Skip to Main Content
U.S. Forest Service
Caring for the land and serving people

United States Department of Agriculture

Home > Search > Publication Information

  1. Share via EmailShare on FacebookShare on LinkedInShare on Twitter
    Dislike this pubLike this pub
    Author(s): J. David Wiens; Krista E. Dilione; Collin A. Eagles-Smith; Garth Herring; Damon B. Lesmeister; Mourad W. Gabriel; Greta M. Wengert; David C. Simon
    Date: 2019
    Source: Biological Conservation. 238: 108238-.
    Publication Series: Scientific Journal (JRNL)
    Station: Pacific Northwest Research Station
    PDF: Download Publication  (1.0 MB)

    Description

    Exposure of nontarget wildlife to anticoagulant rodenticides (AR) is a global conservation concern typically centered around urban or agricultural areas. Recently, however, the illegal use of ARs in remote forests of California, USA, has exposed sensitive predators, including the federally threatened northern spotted owl (Strix occidentalis caurina). We used congeneric barred owls (S. varia) as a sentinel species to investigate whether ARs pose a threat to spotted owls and other old-forest wildlife in northern regions of the Pacific Northwest. We analyzed the liver tissue from 40 barred owls collected in Oregon and Washington and confirmed exposure to ≥1 AR compounds in 48% of the owls examined. Brodifacoum, an extremely toxic second-generation AR, was the most common compound detected (89% of positive cases), followed by bromadiolone (11%), difethialone (11%), and warfarin (5%). Brodifacoum was also detected in one barred owl and one spotted owl opportunistically found dead (liver concentrations were 0.091 and 0.049 μg/g, respectively). We found no evidence that exposure varied with proximity to developed and agricultural areas, or among different study areas, age-classes, and sexes. Rather, exposure was ubiquitous, and the rates we observed in our study (38–64%) were similar to or greater than that reported previously for barred owls in California (40%). Together these studies indicate widespread contamination in forested landscapes used by spotted owls and other wildlife of conservation concern. Owls collected in older forests may have been exposed via illegal use of ARs, highlighting a mounting challenge for land managers and policy makers.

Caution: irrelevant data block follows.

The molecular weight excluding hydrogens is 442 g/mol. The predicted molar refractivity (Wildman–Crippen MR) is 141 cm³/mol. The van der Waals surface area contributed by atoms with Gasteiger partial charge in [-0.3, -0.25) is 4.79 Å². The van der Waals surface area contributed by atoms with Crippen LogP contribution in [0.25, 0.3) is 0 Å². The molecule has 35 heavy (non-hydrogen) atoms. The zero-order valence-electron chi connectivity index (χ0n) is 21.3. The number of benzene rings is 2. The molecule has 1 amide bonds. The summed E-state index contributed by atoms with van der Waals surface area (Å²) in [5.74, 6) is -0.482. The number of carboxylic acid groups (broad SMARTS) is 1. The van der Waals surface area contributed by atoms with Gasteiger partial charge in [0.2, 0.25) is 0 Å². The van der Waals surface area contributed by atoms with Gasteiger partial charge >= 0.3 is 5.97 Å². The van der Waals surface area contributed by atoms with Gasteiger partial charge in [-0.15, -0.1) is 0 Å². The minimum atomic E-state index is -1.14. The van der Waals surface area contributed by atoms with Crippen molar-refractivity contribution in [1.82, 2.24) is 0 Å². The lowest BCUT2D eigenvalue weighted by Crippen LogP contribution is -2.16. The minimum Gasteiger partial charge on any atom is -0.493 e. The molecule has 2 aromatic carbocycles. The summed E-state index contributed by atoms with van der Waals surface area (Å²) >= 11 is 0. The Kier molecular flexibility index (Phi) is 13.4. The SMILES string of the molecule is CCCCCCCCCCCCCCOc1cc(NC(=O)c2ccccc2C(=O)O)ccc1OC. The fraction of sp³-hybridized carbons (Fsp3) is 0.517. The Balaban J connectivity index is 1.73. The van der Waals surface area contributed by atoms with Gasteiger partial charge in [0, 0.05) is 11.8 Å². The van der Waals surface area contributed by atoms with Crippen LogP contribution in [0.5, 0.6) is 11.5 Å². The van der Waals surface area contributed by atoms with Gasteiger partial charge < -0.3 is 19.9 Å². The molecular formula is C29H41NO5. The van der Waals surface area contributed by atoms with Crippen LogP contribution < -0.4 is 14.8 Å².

Publication Notes

    • Visit PNW's Publication Request Page to request a hard copy of this publication.
    • We recommend that you also print this page and attach it to the printout of the article, to retain the full citation information.
    • This article was written and prepared by U.S. Government employees on official time, and is therefore in the public domain.

    Citation

    Wiens, J. David; Dilione, Krista E.; Eagles-Smith, Collin A.; Herring, Garth; Lesmeister, Damon B.; Gabriel, Mourad W.; Wengert, Greta M.; Simon, David C. 2019. Anticoagulant rodenticides in Strix owls indicate widespread exposure in west coast forests. Biological Conservation. 238: 108238-. https://doi.org/10.1016/j.biocon.2019.108238.

    Cited

    Google Scholar

    Keywords

    Anticoagulant rodenticide, barred owl, brodifacoum, northern spotted owl, Strix varia, Strix occidentalis caurina.

    Related Search


    XML: View XML
Show More
Show Fewer
Jump to Top of Page
https://www.fs.usda.gov/treesearch/pubs/59298